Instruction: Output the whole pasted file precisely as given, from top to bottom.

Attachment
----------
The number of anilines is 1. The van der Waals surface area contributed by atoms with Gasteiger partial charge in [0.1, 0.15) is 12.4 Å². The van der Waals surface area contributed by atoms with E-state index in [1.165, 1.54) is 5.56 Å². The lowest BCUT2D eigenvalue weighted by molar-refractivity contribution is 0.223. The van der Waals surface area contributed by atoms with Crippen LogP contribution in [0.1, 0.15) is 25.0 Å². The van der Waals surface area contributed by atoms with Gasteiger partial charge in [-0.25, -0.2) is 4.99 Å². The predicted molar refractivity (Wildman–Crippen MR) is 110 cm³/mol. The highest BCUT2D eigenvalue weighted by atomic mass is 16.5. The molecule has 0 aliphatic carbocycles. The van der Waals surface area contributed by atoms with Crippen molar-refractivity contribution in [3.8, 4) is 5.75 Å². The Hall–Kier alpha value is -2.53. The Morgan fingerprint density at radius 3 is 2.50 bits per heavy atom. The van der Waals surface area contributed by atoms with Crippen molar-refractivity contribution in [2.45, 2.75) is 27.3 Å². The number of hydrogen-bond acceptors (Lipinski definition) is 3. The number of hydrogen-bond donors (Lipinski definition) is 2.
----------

The number of anilines is 1. The van der Waals surface area contributed by atoms with Gasteiger partial charge in [0.1, 0.15) is 12.4 Å². The van der Waals surface area contributed by atoms with E-state index in [1.165, 1.54) is 5.56 Å². The lowest BCUT2D eigenvalue weighted by molar-refractivity contribution is 0.223. The van der Waals surface area contributed by atoms with Crippen LogP contribution in [0.1, 0.15) is 25.0 Å². The van der Waals surface area contributed by atoms with Gasteiger partial charge in [-0.25, -0.2) is 4.99 Å². The predicted molar refractivity (Wildman–Crippen MR) is 110 cm³/mol. The highest BCUT2D eigenvalue weighted by atomic mass is 16.5. The molecule has 0 aliphatic carbocycles. The van der Waals surface area contributed by atoms with Crippen molar-refractivity contribution in [3.8, 4) is 5.75 Å². The Hall–Kier alpha value is -2.53. The Morgan fingerprint density at radius 3 is 2.50 bits per heavy atom. The van der Waals surface area contributed by atoms with Crippen molar-refractivity contribution in [2.45, 2.75) is 27.3 Å². The number of hydrogen-bond acceptors (Lipinski definition) is 3. The number of hydrogen-bond donors (Lipinski definition) is 2.